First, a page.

23 February 2011


Time is Money

When I was little, one of my dad's favorite phrases was, "I could make that."  We would see something cool, and my dad would inevitably be able to make that something, only better.  A lot of times, he did.  Sometimes not (sorry dad, I'm thinking of the chair frame garage shelves).  

Well, I think I inherited the do-it-yourself gene from my dad.  I often see something and imagine how much money I could save by just doing it myself.  Halloween costumes, check.  Pillow cases, check.  Loaves of bread, check.

I would not describe myself as cheap; there are plenty of things I am happy to pay good money for (pedicures, babysitters, chocolate to name a few).  I guess I would call it being frugal.  

But as my life gets more and more chaotic with all these crazy kids running around, I'm finally learning to strike somewhat of a balance.  My secret?  I view my time as a commodity worth at least as much as my money.  Yeah, yeah, we all do that.  No great revelation.  But seriously, it's taken me 34 years to actually put this into practice.  Even though I know time is valuable, even though I know time is something I can't get back, I'm not convinced I do a very good job of protecting it.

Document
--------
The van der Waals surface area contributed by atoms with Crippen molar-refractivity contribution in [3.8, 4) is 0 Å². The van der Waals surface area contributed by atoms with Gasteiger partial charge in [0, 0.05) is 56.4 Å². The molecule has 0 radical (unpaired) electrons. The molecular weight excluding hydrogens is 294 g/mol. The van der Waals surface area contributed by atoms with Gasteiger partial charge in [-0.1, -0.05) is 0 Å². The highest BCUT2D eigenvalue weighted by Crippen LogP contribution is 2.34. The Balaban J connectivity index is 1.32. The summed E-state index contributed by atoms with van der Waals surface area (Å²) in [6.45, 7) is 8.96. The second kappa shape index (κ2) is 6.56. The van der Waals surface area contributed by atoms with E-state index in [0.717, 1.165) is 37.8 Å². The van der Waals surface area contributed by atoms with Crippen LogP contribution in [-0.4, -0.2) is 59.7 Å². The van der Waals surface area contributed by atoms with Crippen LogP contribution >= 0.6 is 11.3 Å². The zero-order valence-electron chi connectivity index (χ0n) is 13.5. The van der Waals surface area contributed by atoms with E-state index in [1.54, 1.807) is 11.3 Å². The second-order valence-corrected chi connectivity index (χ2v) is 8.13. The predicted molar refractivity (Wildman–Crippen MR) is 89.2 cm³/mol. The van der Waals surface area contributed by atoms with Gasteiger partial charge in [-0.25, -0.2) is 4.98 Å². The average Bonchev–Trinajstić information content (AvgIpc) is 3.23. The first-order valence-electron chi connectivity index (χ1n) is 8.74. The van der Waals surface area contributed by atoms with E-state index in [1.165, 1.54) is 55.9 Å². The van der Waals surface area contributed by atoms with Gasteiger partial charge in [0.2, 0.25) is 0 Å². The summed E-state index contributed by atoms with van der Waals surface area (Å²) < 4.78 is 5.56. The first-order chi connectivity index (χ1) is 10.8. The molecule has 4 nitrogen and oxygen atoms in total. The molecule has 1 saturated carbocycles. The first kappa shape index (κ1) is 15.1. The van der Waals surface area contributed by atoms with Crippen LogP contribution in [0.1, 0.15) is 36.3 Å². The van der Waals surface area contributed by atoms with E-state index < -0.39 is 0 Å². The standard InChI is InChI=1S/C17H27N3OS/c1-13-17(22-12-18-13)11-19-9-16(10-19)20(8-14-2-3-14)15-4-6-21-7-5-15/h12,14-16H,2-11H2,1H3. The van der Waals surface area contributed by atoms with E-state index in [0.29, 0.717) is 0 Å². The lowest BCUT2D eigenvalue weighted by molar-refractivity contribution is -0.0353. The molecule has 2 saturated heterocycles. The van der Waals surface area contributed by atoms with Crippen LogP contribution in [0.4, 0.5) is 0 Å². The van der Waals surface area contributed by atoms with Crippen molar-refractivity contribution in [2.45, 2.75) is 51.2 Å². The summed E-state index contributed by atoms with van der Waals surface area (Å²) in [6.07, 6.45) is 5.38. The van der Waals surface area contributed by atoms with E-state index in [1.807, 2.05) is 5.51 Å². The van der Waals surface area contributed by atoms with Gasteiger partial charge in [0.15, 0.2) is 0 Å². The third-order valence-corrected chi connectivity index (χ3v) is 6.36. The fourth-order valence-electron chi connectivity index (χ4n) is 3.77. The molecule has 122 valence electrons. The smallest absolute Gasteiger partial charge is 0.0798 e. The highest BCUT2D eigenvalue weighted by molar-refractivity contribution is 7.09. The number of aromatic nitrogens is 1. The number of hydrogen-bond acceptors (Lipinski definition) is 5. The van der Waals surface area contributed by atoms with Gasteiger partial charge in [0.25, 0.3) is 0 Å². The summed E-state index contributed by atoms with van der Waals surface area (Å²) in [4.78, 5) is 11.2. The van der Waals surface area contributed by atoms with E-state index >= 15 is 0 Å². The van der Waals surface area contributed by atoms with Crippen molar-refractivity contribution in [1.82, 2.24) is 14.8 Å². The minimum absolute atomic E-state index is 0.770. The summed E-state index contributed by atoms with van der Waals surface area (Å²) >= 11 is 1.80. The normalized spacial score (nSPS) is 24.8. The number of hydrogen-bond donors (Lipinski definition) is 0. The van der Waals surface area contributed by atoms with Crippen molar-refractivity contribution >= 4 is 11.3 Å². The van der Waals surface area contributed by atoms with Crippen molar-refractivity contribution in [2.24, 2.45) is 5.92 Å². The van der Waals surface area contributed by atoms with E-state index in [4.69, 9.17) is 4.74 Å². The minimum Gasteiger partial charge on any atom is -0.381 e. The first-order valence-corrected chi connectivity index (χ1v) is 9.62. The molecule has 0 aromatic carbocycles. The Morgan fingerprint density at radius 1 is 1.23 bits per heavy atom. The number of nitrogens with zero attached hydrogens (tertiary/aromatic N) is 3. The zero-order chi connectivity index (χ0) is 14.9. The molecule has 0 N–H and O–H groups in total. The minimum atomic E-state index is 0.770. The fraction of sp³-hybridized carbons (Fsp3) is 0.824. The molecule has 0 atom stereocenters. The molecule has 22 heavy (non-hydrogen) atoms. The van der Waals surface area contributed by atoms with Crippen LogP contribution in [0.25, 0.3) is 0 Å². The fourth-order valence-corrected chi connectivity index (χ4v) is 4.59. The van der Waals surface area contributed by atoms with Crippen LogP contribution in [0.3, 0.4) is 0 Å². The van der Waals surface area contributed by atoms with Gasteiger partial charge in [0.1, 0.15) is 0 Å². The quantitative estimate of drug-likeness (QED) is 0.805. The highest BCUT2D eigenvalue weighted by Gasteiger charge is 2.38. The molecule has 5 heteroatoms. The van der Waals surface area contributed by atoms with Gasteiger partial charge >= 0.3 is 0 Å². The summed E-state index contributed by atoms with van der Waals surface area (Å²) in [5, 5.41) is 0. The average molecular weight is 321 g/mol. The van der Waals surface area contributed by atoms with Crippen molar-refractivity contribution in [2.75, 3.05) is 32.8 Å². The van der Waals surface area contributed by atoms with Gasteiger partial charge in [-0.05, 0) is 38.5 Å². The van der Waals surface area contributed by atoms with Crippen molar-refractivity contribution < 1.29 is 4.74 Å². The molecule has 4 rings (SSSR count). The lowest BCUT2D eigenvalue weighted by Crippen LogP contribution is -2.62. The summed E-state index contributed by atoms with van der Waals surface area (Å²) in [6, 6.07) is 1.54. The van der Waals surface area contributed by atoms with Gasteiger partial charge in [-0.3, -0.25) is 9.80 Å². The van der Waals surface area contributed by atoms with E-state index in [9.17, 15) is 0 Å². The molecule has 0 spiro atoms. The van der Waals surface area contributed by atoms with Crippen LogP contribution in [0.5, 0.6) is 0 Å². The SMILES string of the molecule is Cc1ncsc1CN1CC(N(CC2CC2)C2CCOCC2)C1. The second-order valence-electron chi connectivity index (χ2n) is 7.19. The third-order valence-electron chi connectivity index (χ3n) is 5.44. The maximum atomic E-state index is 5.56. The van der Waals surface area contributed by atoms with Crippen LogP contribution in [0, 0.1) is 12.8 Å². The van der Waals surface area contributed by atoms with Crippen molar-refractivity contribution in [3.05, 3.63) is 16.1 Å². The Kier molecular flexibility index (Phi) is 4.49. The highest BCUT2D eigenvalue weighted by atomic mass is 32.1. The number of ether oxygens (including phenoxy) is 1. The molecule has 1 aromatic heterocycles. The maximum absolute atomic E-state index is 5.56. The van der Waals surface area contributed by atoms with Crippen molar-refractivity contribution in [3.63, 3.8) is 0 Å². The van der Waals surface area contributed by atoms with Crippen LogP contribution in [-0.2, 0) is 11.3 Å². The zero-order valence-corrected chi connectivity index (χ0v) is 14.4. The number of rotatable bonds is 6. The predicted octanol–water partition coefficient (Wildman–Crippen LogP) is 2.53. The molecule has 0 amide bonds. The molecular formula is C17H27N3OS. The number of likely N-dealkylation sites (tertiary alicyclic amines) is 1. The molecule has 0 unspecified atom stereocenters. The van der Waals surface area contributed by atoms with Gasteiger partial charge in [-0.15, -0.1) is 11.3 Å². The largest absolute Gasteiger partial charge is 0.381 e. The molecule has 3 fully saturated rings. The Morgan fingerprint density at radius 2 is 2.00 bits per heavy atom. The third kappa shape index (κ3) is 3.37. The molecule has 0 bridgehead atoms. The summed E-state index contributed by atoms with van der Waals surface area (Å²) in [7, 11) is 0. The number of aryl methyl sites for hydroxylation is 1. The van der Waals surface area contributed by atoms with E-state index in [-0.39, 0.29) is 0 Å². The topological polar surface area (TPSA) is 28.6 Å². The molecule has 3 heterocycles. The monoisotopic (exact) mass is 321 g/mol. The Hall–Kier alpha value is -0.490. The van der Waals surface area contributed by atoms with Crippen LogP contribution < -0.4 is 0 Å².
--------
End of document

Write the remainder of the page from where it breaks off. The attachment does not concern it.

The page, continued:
So, whenever I am tempted to forego store bought and Do-It-Myself, I ask myself these questions:

Will it save me money?
Is the ready-made version more harmful to my family?
How much time will it realistically take?
Are the required supplies easily obtainable?
Will the homemade version work as well as store bought?

Not a perfect system, but it usually works.  I've had a couple failures.  For instance, cleaning supplies is a no-brainer for me.  I make all of our cleaners and laundry soap.  My one exception is dishwasher detergent.  I tried, but the cost saving was nominal, and it just didn't do a very good job at washing my dishes.  

Another exception is soap.  I like Dr. Bronner's soaps.  They are chemical free and able to do multiple jobs.  Not the cheapest soaps on the market, but I am unwilling at this point to invest my time in making homemade soap, so I choose to accept the price difference and buy these soaps.  One way I am saving money is by using this same soap for hand soap, body soap, and even a mild cleaner.  

I choose to make our bread because it tastes infinitely better than store bought bread.  I found a very simple method, so it is not a huge time investment.  

What's next on my time vs money experiment?  mayonnaise, butter, and *gasp* deodorant.  We'll also be trying our hands at container gardening this spring and summer.  

Time is not retrievable.  But some things are worth the investment, especially for the health and safety of my family.  The system is always a work in progress, but so far the experimentation has been fun, for all of us.

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